Skip to main content

Dunegon Fantasy Roleplaying Game: Production Values

Now that I've got my hard copy of the Dungeon Fantasy Roleplaying Game box (woot!), I can look at it as a physical product, and I'm quite happy with it.

Consider, for a moment, the GM screen:
Currently available images of the screen don't do justice to it as a physical object. We'll ignore the art and such for the moment (I'll be coming back to it). This is a substantial item, made of thick cardboard under those glossy covers. The four-panel display stays up quite nicely on its own and is unlikely to be collapsed by passing breezes.

The cardboard heroes are made of the same sturdy material. These are designed to fit into the manufactured stands, a significant change from the original version made form sheets of thick paper/thin cardstock, designed to fold up into triangles. The fold-up-triangle approach was certainly viable, but they were still easily knocked over by drafts and inadvertent table collisions. These are heavier and less subject to the vagaries of the gaming table environment.

So, back to the visual components, then. I like Brandon Moore's art, but there's something I like even more than that: color.


The use of color in the DFRPG isn't overwhelming: top and bottom borders, larger headings, backgrounds of boxes and some table rows, and illustrations. The bulk of the space on any page is black text on white pages. But that same layout in standard B&W GURPS books feels more textbook-like than the modestly colored versions on glossy paper in the DFRPG. It's easy to read and interesting to look at without being overwhelming or distracting. Indeed, I've been spending most of my time in monochrome GURPS PDFs for so long that I'd forgotten how nice a little bit of color was. I know there are good and sufficient business reasons not to use color, but I'd really love to see more of it in future products.

So, then, not only is the DFRPG a good game (which I already knew from the text), it looks good and feels good, too.

Comments

Unachimba said…
I think SJ Games should never have gone down the no colour route.

I will likely never print a GURPS PDF again
(Handouts, reference guides and so on are an exception, but they probably would be what I would most like to have as a colour print out).

Popular posts from this blog

Dungeon Fantasy RPG PDFs to Backers!

It is, at long last, out! Sort of! PDFs of the Dungeon Fantasy Roleplaying Game have been released to Kickstarter backers. I don't think it'll be generally available until next month, but since it's in the wild in at least a limited way, I feel I can talk about this a bit more like a customer than someone involved in the project.

The Dungeon Fantasy RPG is a complete fantasy tabletop roleplaying game. It's based on GURPS 4th edition rules, but it's a stand-alone game, requiring no other books, or even prior knowledge of GURPS. I've already made some general comments elsewhere (I got an advanced peek for a number of reasons, not the least of which is that I was called on to write some follow-up material coming out later). I'll expand on that here.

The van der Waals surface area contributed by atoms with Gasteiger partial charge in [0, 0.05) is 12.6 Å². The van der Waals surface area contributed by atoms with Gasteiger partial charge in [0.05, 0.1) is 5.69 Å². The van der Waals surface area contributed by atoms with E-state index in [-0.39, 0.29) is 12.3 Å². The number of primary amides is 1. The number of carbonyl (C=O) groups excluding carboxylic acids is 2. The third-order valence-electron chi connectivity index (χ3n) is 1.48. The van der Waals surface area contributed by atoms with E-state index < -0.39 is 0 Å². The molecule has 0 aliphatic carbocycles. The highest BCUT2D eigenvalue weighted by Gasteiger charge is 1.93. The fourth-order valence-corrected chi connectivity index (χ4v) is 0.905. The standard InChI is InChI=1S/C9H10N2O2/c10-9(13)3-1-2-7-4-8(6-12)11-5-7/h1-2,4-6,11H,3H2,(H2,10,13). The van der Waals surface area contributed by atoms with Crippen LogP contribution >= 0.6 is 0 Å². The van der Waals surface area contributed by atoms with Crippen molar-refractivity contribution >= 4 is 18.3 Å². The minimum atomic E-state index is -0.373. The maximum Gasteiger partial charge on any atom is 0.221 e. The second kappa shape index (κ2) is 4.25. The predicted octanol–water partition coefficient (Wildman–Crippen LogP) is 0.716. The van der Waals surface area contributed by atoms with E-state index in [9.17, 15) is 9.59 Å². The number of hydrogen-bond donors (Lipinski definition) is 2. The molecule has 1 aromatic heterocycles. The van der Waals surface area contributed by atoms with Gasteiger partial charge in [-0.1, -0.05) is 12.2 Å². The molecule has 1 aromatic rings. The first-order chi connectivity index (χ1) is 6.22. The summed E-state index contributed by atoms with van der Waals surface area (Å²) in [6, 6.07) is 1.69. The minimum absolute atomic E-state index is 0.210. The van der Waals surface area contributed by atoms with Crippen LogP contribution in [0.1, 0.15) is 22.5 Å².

For those unfamiliar with GURPS, it's a point-buy system rather than randomly rolled, class-and-level, or life path, and pretty much everything in play boils down to "try to roll a target number or less o…

Writing GURPS Adventures

Someone over on the forum asked for advice on writing adventures for GURPS. Or more specifically, in context, writing GURPS adventures with an eye towards publication by SJ Games, which is a very different animal. Whatever method and structure you have for writing up adventures for your own use is, of course, the best and you should use it for your own purposes. But we're talking about commerce here, not just art, so this should be thought of as advice on how to do business with a particular publisher, not generally useful advice on how to write adventures.

I need to start by defining a term. SJ Games means something specific by "adventure." As the wish list uses the word, an adventure has a plot, or at least something plot-like in it. It presents a specific problem to solve through a progression of encounters. They are not sandboxes. Sandbox-style adventures, with their multiplicity of possible PC objectives, are, in the terminology of the wish list, locations. There ar…

Doctor GURPS Author, Or How I Learned To Stop Worrying And Love The WYSIWYG Template

Something I see over at the forum from time to time is people saying that they're interested in writing for Pyramid or GURPS but are instantly driven off by the size and complexity of the style guide and the WYSIWYG template. And they can be intimidating documents. They're long and there are some really specific guidelines for certain kinds of material.

And that's necessary. Despite working almost entirely in the realm of the imagination, Steve Jackson Games is a technical publisher. They need to organize information in regular, predictable formats. It's like Safety Data Sheets, just of their own design.

But the thing I've noticed in several years of writing GURPS material is that you won't need most of it.

So if you want to write an article for Pyramid, here's what you do: Once you've gotten a thumb-up from Steven on your proposal, get the template, create a new document based on it (Don't use Microsoft Word? Me neither. I use LibreOffice. The temp…